You could preach an entire sermon on this one verse, I’ve heard more than one or two, and while I’ve never preached a sermon specifically on 2 Tim 3:16, certainly I’ve referenced it many times. While we’re not going to do a deep analysis of the verse, there is an important takeaway. Some people look at the Bible as interesting, or as some sort of historical document, or as literature, but it goes far past that, as this verse tells us. The Bible is the Word of God, and rather than being merely another book, it is a divinely inspired guide. It is the manual, for this world, for this life, and for the life to come.

When you treat scripture as being instructional, as being the authority for life, when you follow and obey what it teaches, it will transform you. It will prepare you to serve God, the next verse says throughly furnished, which means to be fully equipped. The Bible will do that, if you let it.

But if you don’t do that, if you ignore the scriptures entirely, or if you rather look at the Bible as being interesting but not particularly relevant, or as not powerful and applicable to your life, then you will not be changed by it. You will instead be far more under the influence of the world around you, with all its degradation and folly. And that is particularly sad and tragic, because we all have the Word of God readily available to us. Having a manual, and not using it effectively, is no better than not having one at all.

Here’s an example of that in real life. At my work, we make marine computers, displays, and remotely operated vehicles. And yes, we provide product manuals for all of them. This year, however, we started making something different. During the early, dark days of Covid, we started making face shields for donation for healthcare providers. Some folks here actually supplied some elastic, which was hard to get for a couple of months this spring. The face shields aren’t all that complex, apart from the elastic, there is the brim, the part that sits against the user’s forehead, which is 3D printed, a piece of neoprene foam to make it more comfortable, and there is the actual shield, which is cut from a piece of clear plastic, and then fits on the brim to cover the wearer’s face. PETG is the specific type of plastic we use, I won’t try to pronounce the full technical name, polyethylene tere-something-or-other glycol, the common brand name is Vivak. Here’s a sample of a leftover piece (hold it up). It comes with a thin sheet of plastic film on either side to protect it from scratches. This piece had already had the protective coating removed, so I put some back on in a similar blue material we have at work. Peel that off, and it’s completely clear.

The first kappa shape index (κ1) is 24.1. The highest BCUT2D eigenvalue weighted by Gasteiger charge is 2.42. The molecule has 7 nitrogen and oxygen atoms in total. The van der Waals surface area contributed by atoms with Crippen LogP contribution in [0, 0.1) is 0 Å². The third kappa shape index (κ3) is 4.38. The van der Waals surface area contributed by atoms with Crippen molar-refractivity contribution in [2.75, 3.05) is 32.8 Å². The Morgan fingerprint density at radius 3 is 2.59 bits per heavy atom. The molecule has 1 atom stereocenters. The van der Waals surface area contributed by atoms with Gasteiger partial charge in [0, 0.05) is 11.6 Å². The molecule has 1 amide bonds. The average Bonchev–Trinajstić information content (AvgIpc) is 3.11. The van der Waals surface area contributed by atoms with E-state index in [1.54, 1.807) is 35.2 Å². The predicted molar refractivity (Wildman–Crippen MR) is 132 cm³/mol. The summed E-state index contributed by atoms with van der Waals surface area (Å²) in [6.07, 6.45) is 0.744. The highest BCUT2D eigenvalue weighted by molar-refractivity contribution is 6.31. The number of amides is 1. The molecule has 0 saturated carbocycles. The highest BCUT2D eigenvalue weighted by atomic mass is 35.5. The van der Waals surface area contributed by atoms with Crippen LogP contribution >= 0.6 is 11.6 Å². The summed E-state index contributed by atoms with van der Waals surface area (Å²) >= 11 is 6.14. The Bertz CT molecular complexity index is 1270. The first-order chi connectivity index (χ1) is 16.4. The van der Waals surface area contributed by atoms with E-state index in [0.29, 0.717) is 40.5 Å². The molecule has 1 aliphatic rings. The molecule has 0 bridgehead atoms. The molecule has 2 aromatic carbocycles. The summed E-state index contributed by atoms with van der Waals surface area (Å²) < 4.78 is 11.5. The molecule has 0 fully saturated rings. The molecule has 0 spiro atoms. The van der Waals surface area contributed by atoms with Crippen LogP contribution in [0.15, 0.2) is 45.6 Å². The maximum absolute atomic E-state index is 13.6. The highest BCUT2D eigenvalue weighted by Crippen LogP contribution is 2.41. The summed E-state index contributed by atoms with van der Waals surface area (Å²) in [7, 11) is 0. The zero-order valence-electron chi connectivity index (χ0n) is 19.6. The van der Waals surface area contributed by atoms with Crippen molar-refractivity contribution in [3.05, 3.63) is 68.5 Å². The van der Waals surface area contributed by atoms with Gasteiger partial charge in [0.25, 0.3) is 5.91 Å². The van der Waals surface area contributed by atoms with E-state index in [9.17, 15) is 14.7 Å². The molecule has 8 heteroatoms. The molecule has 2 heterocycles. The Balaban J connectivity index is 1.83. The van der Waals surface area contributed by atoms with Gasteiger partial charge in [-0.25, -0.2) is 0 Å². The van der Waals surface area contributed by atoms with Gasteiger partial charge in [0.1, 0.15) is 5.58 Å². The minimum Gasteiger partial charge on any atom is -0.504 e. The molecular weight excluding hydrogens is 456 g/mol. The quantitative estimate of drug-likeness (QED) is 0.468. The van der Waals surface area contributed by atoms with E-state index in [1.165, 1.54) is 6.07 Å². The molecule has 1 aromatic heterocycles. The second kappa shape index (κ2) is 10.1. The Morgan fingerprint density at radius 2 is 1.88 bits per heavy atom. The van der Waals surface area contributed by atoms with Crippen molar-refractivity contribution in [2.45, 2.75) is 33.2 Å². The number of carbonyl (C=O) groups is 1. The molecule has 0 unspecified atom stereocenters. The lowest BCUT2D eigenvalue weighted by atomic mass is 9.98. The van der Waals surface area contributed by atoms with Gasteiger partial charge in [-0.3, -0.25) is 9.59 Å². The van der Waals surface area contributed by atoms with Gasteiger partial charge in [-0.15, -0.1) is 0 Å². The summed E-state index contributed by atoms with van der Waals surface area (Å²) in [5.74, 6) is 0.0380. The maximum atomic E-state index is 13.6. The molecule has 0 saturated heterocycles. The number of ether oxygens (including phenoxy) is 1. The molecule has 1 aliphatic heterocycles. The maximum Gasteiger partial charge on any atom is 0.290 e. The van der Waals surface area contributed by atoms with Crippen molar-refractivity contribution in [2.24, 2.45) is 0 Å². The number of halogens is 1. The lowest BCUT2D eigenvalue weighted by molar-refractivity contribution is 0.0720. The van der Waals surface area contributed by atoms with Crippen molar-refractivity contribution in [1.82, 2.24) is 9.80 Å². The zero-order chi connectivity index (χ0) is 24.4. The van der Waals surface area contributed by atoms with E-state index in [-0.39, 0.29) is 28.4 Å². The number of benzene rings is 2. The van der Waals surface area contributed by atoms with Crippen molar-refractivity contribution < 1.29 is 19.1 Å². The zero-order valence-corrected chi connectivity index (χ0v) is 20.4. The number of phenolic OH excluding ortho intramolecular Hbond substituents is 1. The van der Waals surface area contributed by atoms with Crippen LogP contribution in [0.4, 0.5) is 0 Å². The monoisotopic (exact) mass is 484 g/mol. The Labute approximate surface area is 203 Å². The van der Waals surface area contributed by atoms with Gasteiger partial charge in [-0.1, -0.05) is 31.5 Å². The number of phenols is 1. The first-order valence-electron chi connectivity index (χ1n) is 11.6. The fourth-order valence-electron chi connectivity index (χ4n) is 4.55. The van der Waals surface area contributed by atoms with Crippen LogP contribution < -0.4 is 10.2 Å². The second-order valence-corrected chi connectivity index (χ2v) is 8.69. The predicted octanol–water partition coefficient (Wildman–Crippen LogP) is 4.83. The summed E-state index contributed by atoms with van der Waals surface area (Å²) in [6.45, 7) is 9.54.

When we provide face shields to people, we typically pack up them in packs of six, which includes the brims with elastic attached, shields, some spare foam pieces, and an instruction sheet. This is a simple thing, I think it’s two or three pages long, with nice colour pictures that show and tell you how to put the shield on the brim, how to adjust the fit, and how to change the foam if that wears out, that sort of thing. It also mentions to remove the protective plastic film before using.

A month or two ago, after we had sent someone a batch of face shields, there was an email back with a concern. They couldn’t see through the shields well enough for them to be useful. When that was forwarded along to me, I sent back the message to make sure that the protective film had been removed, because that isn’t clear. And guess what, they hadn’t removed the film. Once that was done, suddenly the shields were much easier to see through. Problem solved.

Of course, had they only read the provided instruction sheet, and done so thoroughly and completely, and applied what it said, any confusion and questions and concern would have been avoided. The needed information was already right there, but it had been ignored. To use the product properly, they should have read the manual.

So many of the problems and pitfalls of this life can be minimized and avoided by only looking to God’s Word and following it. As 2 Tim 3:16 says, it is profitable for doctrine, for reproof, for correction, and for instruction in righteousness. It will guide you in the way you should go.